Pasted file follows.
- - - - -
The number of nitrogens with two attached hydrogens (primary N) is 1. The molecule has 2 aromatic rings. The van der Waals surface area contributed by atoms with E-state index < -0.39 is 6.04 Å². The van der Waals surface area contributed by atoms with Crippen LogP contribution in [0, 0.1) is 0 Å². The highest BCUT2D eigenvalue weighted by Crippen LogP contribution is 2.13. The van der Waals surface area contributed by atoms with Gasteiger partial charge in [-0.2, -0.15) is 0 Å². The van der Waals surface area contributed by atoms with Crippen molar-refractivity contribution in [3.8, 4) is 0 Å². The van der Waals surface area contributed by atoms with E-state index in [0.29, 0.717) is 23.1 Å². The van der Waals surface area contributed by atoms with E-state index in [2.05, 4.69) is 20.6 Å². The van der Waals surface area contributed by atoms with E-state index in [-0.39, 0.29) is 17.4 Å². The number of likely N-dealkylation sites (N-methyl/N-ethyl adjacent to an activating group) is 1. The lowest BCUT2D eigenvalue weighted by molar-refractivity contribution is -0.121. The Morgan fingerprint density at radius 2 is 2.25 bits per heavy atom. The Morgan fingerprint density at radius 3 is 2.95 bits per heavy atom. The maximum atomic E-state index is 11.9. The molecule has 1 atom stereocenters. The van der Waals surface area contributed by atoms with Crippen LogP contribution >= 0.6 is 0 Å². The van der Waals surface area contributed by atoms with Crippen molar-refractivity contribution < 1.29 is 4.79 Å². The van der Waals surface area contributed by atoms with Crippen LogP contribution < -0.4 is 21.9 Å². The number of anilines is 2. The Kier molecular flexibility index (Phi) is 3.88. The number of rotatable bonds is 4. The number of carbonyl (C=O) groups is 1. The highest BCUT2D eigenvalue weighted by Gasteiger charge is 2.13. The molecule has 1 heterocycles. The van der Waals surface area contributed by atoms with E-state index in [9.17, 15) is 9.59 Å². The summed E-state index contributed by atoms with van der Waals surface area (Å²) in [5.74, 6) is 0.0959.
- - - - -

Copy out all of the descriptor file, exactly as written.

The number of nitrogens with two attached hydrogens (primary N) is 1. The molecule has 2 aromatic rings. The van der Waals surface area contributed by atoms with E-state index < -0.39 is 6.04 Å². The van der Waals surface area contributed by atoms with Crippen LogP contribution in [0, 0.1) is 0 Å². The highest BCUT2D eigenvalue weighted by Crippen LogP contribution is 2.13. The van der Waals surface area contributed by atoms with Gasteiger partial charge in [-0.2, -0.15) is 0 Å². The van der Waals surface area contributed by atoms with Crippen molar-refractivity contribution in [3.8, 4) is 0 Å². The van der Waals surface area contributed by atoms with E-state index in [0.29, 0.717) is 23.1 Å². The van der Waals surface area contributed by atoms with E-state index in [2.05, 4.69) is 20.6 Å². The van der Waals surface area contributed by atoms with E-state index in [-0.39, 0.29) is 17.4 Å². The number of likely N-dealkylation sites (N-methyl/N-ethyl adjacent to an activating group) is 1. The lowest BCUT2D eigenvalue weighted by molar-refractivity contribution is -0.121. The Morgan fingerprint density at radius 2 is 2.25 bits per heavy atom. The Morgan fingerprint density at radius 3 is 2.95 bits per heavy atom. The maximum atomic E-state index is 11.9. The molecule has 1 atom stereocenters. The van der Waals surface area contributed by atoms with Crippen LogP contribution >= 0.6 is 0 Å². The van der Waals surface area contributed by atoms with Crippen molar-refractivity contribution < 1.29 is 4.79 Å². The van der Waals surface area contributed by atoms with Crippen LogP contribution < -0.4 is 21.9 Å². The number of anilines is 2. The Kier molecular flexibility index (Phi) is 3.88. The number of rotatable bonds is 4. The number of carbonyl (C=O) groups is 1. The highest BCUT2D eigenvalue weighted by Gasteiger charge is 2.13. The molecule has 1 heterocycles. The van der Waals surface area contributed by atoms with E-state index in [9.17, 15) is 9.59 Å². The summed E-state index contributed by atoms with van der Waals surface area (Å²) in [5.74, 6) is 0.0959.